Egg market plagued by deceptive labels

ISRAEL - The free-range egg market in Israel is growing: An increasing number of consumers are willing to pay twice the cost for eggs laid by hens raised in humane conditions, and seven million eggs are marketed as "free-range" every year - 0.4 percent of all eggs sold.
calendar icon 8 March 2007
clock icon 2 minute read

But the definition of free range eggs is not determined by law or official regulation: The only organization that conducts inspections, Hai-Meshek, is not officially recognized by government authorities, and conducts voluntary checks. There are two big free range egg marketers in Israel: Teva Gav and Min HaTeva Be'erotaim. While Teva Gav is subject to Hai-Meshek's voluntary inspection, Min HaTeva refuses to open its chicken coops even to their voluntary supervision. A senior source in the company remarked: "We don't let Hai-Meshek oversee us, because they demand a great deal of money to do so. Anyone is invited to come and see the chickens themselves."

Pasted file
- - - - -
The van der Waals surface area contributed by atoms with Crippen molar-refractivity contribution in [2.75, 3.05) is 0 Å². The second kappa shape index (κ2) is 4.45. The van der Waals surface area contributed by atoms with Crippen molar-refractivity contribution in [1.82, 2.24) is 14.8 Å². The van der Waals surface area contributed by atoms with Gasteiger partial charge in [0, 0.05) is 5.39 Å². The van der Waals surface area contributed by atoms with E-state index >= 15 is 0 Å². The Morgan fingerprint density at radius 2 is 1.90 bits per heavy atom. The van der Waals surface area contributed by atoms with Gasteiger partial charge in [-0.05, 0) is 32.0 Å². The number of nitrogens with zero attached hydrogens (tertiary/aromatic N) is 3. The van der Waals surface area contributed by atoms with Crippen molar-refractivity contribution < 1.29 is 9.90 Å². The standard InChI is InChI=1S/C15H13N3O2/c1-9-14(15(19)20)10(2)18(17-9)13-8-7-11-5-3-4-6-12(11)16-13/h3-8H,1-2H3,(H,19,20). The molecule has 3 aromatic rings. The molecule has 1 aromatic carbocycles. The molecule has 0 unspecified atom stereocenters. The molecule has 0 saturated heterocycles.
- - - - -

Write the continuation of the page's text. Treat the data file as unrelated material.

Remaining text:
Hai-Meshek explains that "marketers have an economic incentive to sell regular eggs as free-range, because they are free from price regulation, and can be sold at a far higher price. The Agriculture Ministry is doing nothing to correct the situation. A ministry spokesman responded that "the ministry is responsible only for the public health aspect in supervision of eggs," and pointed to the Industry, Trade and Labor Ministry. A spokesman at the latter ministry immediately pointed back to the Agriculture Ministry.


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